OpenCon2014 Wilbanks

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Keynote slides for http://www.opencon2014.org/program more or less as delivered.

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  • Great slide deck! Will you please upload the editable .PPT file... for those if us who want to re-use ;) Thanks.
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OpenCon2014 Wilbanks

  1. 1. “open as a platform”
  2. 2. 1. a legal one, traditionally. a technical one, increasingly.
  3. 3. but “platform” in tech means something very different.
  4. 4. Multi-side platform Seller Buyercross-platform network effect
  5. 5. “the sharing economy”
  6. 6. “the rental economy”
  7. 7. the markets that develop are better than terrible status quo.
  8. 8. but they are markets of rent, of contractor, of “better than terrible.”
  9. 9. what?
  10. 10. open multi-sided platforms.
  11. 11. like closed MSPs, gets more valuable the more people participate in it.
  12. 12. the problem is: we don’t think in terms of MSPs, or markets, and we should.
  13. 13. “is it open” is the wrong question.
  14. 14. reusable content is more valuable to the end user than non-reusable content.
  15. 15. (built on reusable content)
  16. 16. (built on unusable content)
  17. 17. “does it create more value than a closed version” is the right question.
  18. 18. 2. thinking in terms of value creation requires practice change a technical one, increasingly.
  19. 19. not just solo labs, but communities.
  20. 20. TCGA Pan-Cancer Consortium
  21. 21. TCGA Pan-Cancer Consortium
  22. 22. TCGA Pan-Cancer Consortium
  23. 23. the problem: the tacit knowledge used to analyze data is not captured.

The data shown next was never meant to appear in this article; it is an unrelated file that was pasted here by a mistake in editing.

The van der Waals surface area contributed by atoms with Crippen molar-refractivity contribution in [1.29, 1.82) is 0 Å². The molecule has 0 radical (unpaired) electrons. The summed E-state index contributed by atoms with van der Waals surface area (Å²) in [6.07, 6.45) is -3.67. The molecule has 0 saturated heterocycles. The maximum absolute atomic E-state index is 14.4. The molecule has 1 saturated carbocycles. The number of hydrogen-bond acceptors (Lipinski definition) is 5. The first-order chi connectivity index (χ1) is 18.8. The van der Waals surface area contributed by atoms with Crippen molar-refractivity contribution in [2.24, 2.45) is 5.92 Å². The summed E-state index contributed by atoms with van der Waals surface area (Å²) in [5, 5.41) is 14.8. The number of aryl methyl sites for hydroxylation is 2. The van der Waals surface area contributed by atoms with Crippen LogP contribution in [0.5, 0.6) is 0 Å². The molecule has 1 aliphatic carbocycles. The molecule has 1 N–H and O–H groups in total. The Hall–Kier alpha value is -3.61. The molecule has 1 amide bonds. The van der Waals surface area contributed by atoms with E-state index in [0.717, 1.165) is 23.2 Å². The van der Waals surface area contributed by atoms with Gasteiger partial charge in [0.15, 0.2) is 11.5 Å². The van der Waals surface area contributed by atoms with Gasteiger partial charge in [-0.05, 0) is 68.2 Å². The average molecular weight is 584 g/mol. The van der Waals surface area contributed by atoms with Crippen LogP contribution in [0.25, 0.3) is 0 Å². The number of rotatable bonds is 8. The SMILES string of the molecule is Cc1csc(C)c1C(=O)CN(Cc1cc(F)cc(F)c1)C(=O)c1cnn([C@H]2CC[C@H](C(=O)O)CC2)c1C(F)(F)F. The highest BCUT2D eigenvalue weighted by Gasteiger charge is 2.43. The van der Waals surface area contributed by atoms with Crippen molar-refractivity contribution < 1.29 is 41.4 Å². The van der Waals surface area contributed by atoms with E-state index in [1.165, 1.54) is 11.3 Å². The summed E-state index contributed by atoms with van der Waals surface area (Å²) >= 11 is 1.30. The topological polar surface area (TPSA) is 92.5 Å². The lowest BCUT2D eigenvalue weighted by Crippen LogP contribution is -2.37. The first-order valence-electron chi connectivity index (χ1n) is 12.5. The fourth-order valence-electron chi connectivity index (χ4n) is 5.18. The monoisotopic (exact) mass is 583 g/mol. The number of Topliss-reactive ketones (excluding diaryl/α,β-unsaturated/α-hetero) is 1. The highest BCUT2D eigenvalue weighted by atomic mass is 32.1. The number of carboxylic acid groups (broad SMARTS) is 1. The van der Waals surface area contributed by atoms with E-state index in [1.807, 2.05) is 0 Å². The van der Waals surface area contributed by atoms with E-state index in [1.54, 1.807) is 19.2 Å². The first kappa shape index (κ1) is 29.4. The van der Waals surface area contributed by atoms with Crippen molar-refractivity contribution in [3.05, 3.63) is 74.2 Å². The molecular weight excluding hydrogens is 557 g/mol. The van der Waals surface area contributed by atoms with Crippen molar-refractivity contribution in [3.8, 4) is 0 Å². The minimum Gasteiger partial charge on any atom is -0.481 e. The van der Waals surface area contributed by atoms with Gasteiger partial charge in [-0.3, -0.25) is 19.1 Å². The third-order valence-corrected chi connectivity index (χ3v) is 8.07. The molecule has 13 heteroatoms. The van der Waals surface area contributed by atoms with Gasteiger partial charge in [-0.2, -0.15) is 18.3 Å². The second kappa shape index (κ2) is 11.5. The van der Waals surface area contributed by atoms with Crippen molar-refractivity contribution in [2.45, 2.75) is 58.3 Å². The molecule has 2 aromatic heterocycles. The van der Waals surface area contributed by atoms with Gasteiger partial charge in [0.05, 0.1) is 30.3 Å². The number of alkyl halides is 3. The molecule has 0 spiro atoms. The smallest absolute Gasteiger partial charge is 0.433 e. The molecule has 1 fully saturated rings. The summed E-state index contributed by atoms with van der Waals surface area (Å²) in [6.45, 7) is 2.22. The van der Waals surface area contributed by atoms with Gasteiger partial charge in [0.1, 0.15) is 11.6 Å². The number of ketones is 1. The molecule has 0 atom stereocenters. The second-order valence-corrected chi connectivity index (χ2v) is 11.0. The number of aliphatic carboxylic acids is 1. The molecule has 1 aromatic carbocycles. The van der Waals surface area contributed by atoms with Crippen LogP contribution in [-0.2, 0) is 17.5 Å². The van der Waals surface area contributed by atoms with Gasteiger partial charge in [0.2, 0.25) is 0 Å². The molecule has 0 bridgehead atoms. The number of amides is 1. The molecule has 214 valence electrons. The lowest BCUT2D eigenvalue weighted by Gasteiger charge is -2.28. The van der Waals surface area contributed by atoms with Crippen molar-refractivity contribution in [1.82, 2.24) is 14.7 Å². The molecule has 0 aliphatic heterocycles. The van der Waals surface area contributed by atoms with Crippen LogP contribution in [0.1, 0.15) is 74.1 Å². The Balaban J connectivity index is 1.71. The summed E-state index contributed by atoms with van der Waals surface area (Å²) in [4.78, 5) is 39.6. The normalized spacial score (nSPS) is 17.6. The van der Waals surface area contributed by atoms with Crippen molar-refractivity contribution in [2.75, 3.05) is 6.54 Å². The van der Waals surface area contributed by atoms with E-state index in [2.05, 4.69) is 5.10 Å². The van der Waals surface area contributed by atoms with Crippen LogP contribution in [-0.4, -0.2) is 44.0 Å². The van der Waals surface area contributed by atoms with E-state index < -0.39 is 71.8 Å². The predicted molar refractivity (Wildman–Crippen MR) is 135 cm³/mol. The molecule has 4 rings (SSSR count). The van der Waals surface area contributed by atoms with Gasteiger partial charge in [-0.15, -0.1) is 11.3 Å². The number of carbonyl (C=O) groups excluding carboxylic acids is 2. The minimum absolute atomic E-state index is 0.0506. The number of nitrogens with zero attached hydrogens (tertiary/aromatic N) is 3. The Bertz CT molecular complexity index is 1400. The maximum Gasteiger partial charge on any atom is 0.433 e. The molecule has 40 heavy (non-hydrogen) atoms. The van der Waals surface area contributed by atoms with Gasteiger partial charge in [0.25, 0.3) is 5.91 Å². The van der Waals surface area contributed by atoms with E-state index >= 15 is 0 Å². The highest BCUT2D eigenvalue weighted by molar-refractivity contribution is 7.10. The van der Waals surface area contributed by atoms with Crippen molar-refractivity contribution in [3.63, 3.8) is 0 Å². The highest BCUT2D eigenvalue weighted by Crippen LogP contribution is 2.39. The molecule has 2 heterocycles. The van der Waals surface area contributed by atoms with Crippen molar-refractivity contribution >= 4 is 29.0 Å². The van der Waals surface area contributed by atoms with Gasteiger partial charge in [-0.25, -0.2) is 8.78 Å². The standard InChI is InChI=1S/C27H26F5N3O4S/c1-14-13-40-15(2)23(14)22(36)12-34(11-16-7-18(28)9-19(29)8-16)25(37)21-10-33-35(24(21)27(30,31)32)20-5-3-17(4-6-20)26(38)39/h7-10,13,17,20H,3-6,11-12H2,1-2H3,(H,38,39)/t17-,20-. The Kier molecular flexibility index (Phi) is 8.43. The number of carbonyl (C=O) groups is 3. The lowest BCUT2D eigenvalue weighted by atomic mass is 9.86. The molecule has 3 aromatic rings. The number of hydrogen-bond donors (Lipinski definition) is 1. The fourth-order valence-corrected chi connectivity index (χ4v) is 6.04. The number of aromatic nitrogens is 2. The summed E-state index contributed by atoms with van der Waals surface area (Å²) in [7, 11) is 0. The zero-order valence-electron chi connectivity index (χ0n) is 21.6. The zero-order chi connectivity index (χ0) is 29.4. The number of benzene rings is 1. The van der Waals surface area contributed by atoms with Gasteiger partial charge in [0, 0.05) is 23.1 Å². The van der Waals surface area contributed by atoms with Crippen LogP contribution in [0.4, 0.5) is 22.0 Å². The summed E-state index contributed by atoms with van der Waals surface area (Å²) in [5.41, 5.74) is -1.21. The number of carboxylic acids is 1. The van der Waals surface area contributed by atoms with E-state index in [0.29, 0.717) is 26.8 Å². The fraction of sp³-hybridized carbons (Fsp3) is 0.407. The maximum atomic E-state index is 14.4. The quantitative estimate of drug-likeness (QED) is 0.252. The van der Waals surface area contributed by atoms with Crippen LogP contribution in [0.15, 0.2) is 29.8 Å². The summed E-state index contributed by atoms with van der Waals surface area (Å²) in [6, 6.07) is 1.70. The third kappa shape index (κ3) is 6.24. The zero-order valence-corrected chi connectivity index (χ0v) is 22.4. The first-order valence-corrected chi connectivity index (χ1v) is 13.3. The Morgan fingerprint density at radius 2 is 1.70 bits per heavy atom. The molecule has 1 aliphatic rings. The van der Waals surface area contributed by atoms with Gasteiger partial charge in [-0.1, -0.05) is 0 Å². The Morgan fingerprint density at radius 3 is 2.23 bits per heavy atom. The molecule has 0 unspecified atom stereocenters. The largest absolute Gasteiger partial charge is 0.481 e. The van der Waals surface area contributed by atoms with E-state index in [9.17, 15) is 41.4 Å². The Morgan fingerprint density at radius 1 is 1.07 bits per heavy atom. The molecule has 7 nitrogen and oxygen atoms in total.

24. 24. it’s a science practice problem. it is not an “open” problem.
  25. 25. doi:10.7303/syn1710680.4 TCGA Pan-Cancer Consortium
  26. 26. combining new practice with version control and provenance…
  27. 27. 18NPG papers 68core projects 248researchers 28institutions 1070datasets 1723results TCGA Pan-Cancer Consortium
  28. 28. gained users from across TCGA
  29. 29. 35
  30. 30. 36 A B C D E F 1 2 3 4 5 6 groups datasets subtypes
  31. 31. 37 A B C D E F 1 2 3 4 5 6 G ...
  32. 32. not just solo labs, but challenges.
  33. 33. code sharing a prerequisite. http://synapse.org
  34. 34. 41 76% accurate.
  35. 35. generated an entire suite of available math models attacking the problem.
  36. 36. 3. practice change requirement is not limited to the practitioners.
  37. 37. how many sides? platform design? price? how to govern?
  38. 38. how many sides? platform design? price? how to govern?
  39. 39. how many sides? platform design? price? how to govern?
  40. 40. we need to embrace design to be a platform.
  41. 41. not designed around the idea, let’s build a closed ecosystem.
  42. 42. responding with “let’s build an open ecosystem” isn’t going to win.
  43. 43. responding with “let’s create more value for the user” is.
  44. 44. design prioritizes the user, not the asset being licensed
  45. 45. courtesy of: David Fore
  46. 46. visual design language for informed consent
  47. 47. iconographic representations of key concepts in informed consent “nouns and verbs” from Sage Bionetworks IRB approved studies
  48. 48. from the digital commons “nouns and verbs” iconographic representations of key concepts in informed consent
  49. 49. “sentences” via animation “separating your identity from your data”
  50. 50. web templates and assets
  51. 51. open methods that create more value than closed methods.
  52. 52. social value. moral value. scientific value. economic value.
  53. 53. the platform that really matters is the political one.
  54. 54. the arguments made against “open” were jobs arguments, not arguments in favor of closure.
  55. 55. fight back with anecdotes and narratives supported by data
  56. 56. fight back with anecdotes and narratives supported by data.
  57. 57. the right to reuse is the right to create new value.
  58. 58. the added benefit: “value” in open systems is not merely economic.
  59. 59. thank you. @wilbanks john.wilbanks@sagebase.org

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